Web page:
Breaking through barriers with savvy science and technology journalism. By Arikia Millikan

Whatever Happened to Francis Crick?


Fruzsina Eördögh

When Francis Crick died in 2004, my first reaction was surprise that he had lived to that point. To me, Crick was part of history. His claims to fame dated all the way back to 1953: his and James Watson’s discovery of DNA’s structure and their controversial use of Rosalind Franklin’s X-ray image of the DNA helix without permission. Since their Nobel Prize-winning work on DNA, Watson and Crick each went his own way. I knew that Jim Watson had moved to Cold Spring Harbor Laboratory, working in cancer genetics, but I had no idea what Crick had been up to. I recently learned the answer in a lunchtime lecture by science historian Christine Aicardi at the Royal Society in London, where she shared her views on the relatively unknown part of Crick’s life: his time at the Salk Institute.

In 1977, after his incredibly successful career in molecular biology at Cambridge University, Crick moved to the Salk Institute in California and switched fields entirely, working as a neuroscientist until his death. At Salk, Crick focused on the neuroscience of consciousness, which is very different from the work he had done until then. Even though he had a Nobel Prize in molecular biology, he was by no means an expert in this new field, and had to learn the basics of neuroscience and psychology. But Crick spent almost as much time in California as he did in Cambridge, so why had I never heard of his Salk Institute work?

In her talk, Aicardi pointed out that I wasn’t the only one who had lost track of Crick. The lack of knowledge about Crick’s time at the Salk Institute is reflected by the limited number of pages devoted to this period in the two main biographies about his life, which spend four times as many pages on his time at Cambridge as they do on his time at Salk. These biographies present Crick’s move to California as a decision made for personal convenience, such as avoiding taxes or mandatory retirement, and never explain why his research interests changed so dramatically from molecular biology to the science of consciousness.

Aicardi thinks she found hints at another reason for Crick’s move in a collection called “Of Molecules and Men”, published by Crick in 1996. This book was based on three lectures he gave, collectively titled “Is vitalism dead?”. Vitalism is the idea that life is based on forces that are not ultimately molecular, but that there is some special form of “life energy” involved. Crick identified three corners of science where these vitalist ideas were still lurking: the frontier between the living and nonliving, the origin of life, and the study of consciousness. Crick studied the first concept at Cambridge, identifying how the non-living molecule DNA can lead to properties of life. In the late 1960s, he focused on the second area where vitalism prevailed: the study of the origin of life. He briefly studied panspermia, the theory that life on Earth may have originated from genetic material from space. His move to the Salk Institute, to study neuroscience and consciousness, was a foray into the third and final area where he wanted to fight vitalism.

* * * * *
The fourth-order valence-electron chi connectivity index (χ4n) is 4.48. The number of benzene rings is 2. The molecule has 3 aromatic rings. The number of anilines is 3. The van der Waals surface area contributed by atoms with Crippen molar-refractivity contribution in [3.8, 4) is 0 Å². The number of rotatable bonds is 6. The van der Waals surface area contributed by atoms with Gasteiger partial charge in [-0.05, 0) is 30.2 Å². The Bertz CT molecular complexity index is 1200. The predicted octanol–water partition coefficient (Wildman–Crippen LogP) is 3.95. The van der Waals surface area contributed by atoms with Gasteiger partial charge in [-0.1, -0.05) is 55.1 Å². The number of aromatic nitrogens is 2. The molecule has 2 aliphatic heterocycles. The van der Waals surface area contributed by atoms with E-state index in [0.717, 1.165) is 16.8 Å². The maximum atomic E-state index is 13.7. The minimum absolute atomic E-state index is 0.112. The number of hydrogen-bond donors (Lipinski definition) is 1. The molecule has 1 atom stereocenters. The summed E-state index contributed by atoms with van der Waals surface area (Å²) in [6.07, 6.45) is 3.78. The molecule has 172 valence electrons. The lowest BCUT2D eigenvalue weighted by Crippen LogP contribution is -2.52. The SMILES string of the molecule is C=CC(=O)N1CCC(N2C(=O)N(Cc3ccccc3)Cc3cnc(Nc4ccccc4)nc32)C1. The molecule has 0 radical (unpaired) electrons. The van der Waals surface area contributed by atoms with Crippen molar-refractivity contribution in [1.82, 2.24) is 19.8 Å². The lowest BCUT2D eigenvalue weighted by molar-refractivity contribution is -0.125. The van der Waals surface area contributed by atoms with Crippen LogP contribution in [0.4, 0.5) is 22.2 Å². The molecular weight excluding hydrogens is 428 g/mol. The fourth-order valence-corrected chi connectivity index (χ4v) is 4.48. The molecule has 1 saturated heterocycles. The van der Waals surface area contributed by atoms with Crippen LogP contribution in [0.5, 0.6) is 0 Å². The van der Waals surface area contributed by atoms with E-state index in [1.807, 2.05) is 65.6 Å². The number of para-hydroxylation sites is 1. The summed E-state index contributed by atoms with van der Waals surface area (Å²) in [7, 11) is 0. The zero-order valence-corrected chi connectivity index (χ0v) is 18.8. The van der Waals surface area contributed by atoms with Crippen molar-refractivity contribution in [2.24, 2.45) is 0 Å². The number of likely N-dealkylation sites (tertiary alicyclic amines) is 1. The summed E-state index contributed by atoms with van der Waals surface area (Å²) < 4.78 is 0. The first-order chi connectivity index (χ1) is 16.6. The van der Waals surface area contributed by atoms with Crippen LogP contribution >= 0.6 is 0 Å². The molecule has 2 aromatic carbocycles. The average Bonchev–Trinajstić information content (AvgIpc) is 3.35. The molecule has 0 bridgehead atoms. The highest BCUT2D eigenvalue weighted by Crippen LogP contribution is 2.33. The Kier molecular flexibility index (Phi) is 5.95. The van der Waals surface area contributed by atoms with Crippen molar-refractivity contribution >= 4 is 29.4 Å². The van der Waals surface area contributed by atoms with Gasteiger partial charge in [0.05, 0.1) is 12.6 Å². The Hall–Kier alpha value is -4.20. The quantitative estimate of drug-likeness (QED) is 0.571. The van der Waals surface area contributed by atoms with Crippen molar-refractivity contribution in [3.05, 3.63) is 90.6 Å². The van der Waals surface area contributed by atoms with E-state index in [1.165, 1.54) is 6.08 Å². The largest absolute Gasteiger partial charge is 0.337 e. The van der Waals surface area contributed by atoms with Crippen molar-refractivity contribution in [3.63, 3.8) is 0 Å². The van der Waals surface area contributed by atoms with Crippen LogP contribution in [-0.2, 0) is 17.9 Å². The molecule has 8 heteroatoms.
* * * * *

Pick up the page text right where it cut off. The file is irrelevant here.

But unlike his time at Cambridge, while at Salk, Crick didn’t make any important breakthroughs. Aicardi wonders if this is why his biographers skim over the years he spent there. As a historian, Aicardi thinks this is an interesting, though incorrect, way to evaluate someone’s life as a scientist. “I’m interested in the results of science, but even more interested in how science is done,” Aicardi said in the introduction to her lecture. She considers “doing science” to be more than just publishing papers. It is a social pursuit that can take place outside of the lab, at conferences, near coffee machines, and during any social interaction between scientists. By that definition, Crick was a success.

Crick may not have published much during his time at the Salk Institute, but he helped create an environment for the study of consciousness. Aicardi identifies Crick as an activist, explaining that he exhibited behaviour that social movement studies ascribe to activists: acting as a “broker” of interdisciplinary networks, always seeing the big picture, and making meaningful connections between people. This isn’t usually admired much in science, where all success is measured by publications and citations, but for publications to happen, collaborations are often indispensable, and Crick could make that happen. He was also an institution builder, helping to shape physical places for scientists to collaborate: he was one of the Salk Institute’s founding advisers.

Seen in this light, Crick’s time at the Salk Institute makes more sense. What looked like a drastic change of research fields, and a waste of his specific expertise, was actually part of Crick’s master plan to fight the pseudoscience of vitalism. Consciousness research was the last step in his plan, and the Salk Institute, with its focus on interdisciplinary work and new ideas, was the place to do it.

By not limiting our view of “doing science” to a scientist’s publication output, we can shed a different light on Francis Crick’s life than that of just the genius whose professional ethics were called into question. As Aicardi noted in her lecture, biographies are subjective. It is possible to have multiple biographies for the same person, and perhaps Crick needs a new one.